Prevalence of endo-parasites of common tree frog (Rana Saharica) from Misurata, Libya


The current study was conducted to detect the prevalence of parasitic infection among (62) common tree frogs (Rana Saharica), of different ages, with weights ranged between 1 and 25g.

Results: The results revealed that 61 (98%) out of 62 examined common frogs were infected with endo-parasites. The prevalence of infection with protozoal was (86.4%) and (80%) for helminthes, while the mixed infection with both was 65%. Furthermore, the nematodes (75.5%) were the most prevalent helminthes, also helminthes mixed infection in a single host was reported. Rhabiditis spp., Ophiotaenia ranae, Glypthelmins quieta, Corynosoma spp. were Recovered from the digestive tract of common tree frogs, whereas, the Oplina ranarum and Copromonas subtillis the most prevalent protozoan species were detected from the common frogs. From the parasitic fauna seen in this study and from the statistical analysis, there were significant differences (P=0.05) between the weight of hosts and the density of infection.

[1] AlAttar, A.M. (2010): Hematological, Biochemical and Histopathological Studies on Marsh Frog, Rana ridibunda, Naturally Infected with Waltonella duboisi. International Journal of Zoological Research, 6: 199-213

[2] Bolek, M.G. and Coggins, J.R. (2003): Helminth community structure of sympatric eastern American toad, Bufo americanus americanus, northern leopard frog, Rana pipiens, and bluespotted salamander, Ambystoma laterale, from southeastern Wisconsin. Journal of Parasitology, 89, 673-680.

[3] Cable, R. M. (1985) An Illustarted laboratory manual of Parasitology 5th Ed. Surjeat pullications, Dehli, 255-269.

[4] Fatihu M., Ogboya, V.C., Njoku C.V. and Sanor D.I. (1991) Comparative studies of gastrointestinal helminths pf pourty in Zaria, Rev. Elev. Med. Vet. Pays. Trop., 44 (2): 175-177.

[5] Frost, D.R. (2010): Amphibian Species of the World: An Online Reference. Version 5.4 (8 April 2010). Am. Mus. Nat. Hist., New York. Available at

[6] Juncueira, L.C.U., Bignolas, G., Brentani, R.R., (1979): Picrosirius staining plus polarization microscopy, a specific method for collagen detection in tissue section. Histochemical Journal, 11: 447–455.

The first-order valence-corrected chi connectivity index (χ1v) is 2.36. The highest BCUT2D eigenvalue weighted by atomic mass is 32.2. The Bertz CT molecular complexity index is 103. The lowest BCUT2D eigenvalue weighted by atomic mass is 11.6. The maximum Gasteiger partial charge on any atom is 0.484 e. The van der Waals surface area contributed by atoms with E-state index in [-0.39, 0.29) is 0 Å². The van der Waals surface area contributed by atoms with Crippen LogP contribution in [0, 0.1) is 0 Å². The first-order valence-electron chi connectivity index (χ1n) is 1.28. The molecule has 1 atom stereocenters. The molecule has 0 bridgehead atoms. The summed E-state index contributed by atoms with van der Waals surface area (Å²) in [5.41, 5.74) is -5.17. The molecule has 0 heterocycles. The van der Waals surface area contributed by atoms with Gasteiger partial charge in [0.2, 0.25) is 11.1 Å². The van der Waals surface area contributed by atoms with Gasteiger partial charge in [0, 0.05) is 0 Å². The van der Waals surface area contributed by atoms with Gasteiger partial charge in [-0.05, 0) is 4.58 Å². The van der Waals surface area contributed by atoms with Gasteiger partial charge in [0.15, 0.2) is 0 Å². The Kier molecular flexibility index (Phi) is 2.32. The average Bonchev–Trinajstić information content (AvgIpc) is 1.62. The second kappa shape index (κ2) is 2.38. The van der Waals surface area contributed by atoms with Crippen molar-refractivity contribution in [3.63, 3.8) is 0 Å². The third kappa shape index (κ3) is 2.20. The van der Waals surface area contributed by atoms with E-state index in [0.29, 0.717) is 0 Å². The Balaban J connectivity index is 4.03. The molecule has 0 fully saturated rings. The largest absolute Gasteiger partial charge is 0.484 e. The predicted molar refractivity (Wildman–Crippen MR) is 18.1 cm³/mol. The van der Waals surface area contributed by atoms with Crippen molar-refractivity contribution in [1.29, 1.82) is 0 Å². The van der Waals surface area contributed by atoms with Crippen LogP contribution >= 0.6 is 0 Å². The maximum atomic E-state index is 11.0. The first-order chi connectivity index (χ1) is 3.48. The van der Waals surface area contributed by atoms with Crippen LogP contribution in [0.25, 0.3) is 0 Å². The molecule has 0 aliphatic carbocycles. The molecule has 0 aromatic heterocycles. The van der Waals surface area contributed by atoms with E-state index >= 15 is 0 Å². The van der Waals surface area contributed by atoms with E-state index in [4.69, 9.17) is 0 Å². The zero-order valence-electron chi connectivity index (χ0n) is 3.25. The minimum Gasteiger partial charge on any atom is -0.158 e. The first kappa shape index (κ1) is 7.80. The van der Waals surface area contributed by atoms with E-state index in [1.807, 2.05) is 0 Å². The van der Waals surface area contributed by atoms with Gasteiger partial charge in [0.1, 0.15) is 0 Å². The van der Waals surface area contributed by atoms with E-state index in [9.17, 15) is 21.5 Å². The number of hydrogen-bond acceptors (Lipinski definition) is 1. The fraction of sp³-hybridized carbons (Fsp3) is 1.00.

[7] Kruse O.W. Pritchard M.N. (1982): Collection and preservation of animal parasites Technical bull.1 Univ. Nebraska lincolon and London, 141.

[8] Kusrini, M. D., Suzanna, E. and Satrija, F. (2003): Endoparasites of two species of edible frogs, Limnonectesmacrodon, Boie and Fejervaryacancrivora, Gravenhorst, from Bogor, Indonesia.Prosiding Seminar Hasil Penelitian Departemen Konservasi Sumberdaya Hutan, 53-64.

[9] McAllister, C.T., Bursey, C.R., Connior, M.B. and Trauth, S.E. (2013): Symbiotic Protozoa and Helminth Parasites of the Cajun Chorus Frog, Pseudacris fouquettei (Anura: Hylidae), from Southern Arkansas and Northeastern Texas, U.S.A. Comparative Parasitology, 80(1):96-104.

[10] McAllister, C.T., Connior, M.B. Bursey, C.R., Trauth, S.E., Robison, H.W. and Conn, D. B. (2014): Six New Host Records for Mesocestoides sp. Tetrathyridia (Cestoidea: Cyclophyllidea) from Amphibians and Reptiles of Arkansas, U.S.A Comparative parasitology, 81(2):278-283.

[11] Mcalpine, D.F. (1997): Helminth communities in bullfrogs (Rana catesbeiana), green frogs (Rana clamitans) and leopard frogs (Rana pipiens) from New Brunswick, Canada. Canadian Journal of Zoology, 75, 1883-1890.

[12] Muzzall, P.M. (1991): Helminth infracommunities of the frogs Rana catesbeiana and Rana clamitans from Turkey Marsh, Michigan. Journal of Parasitology, 77, 366 -371.

[13] Rahman, W.A. and Shakinah, Z. (2014): Endoparasitic Helminths of various Species of Frogs in Penang island, Peninsular Malaysia. International Journal of current Microbiology and Applied Science 3 ( 9): 933-939.

[14] Rahman, W.A., Tan, A. and Sufina, I. (2008): On the parasitic fauna of two species of anurans collected from Sungai Pinang, Penang Island, Malaysia. Tropical Biomedicine 25(2): 160–165.

[15] Tasawar Z., Aziz. and Akhtar M. (1999): Prevalence of cestode parasites of domestic fowl. Pakistan. Vet. 19 (3): 142-144.

[16] Vie, J.C., Hilton-Taylor, C., Stuart, S.N., (2009): Wildlife in a Changing World-an Analysis of the 2008 IUCN Red List of Threatened Species. International Union for Conservation of Nature, Gland, Switzerland.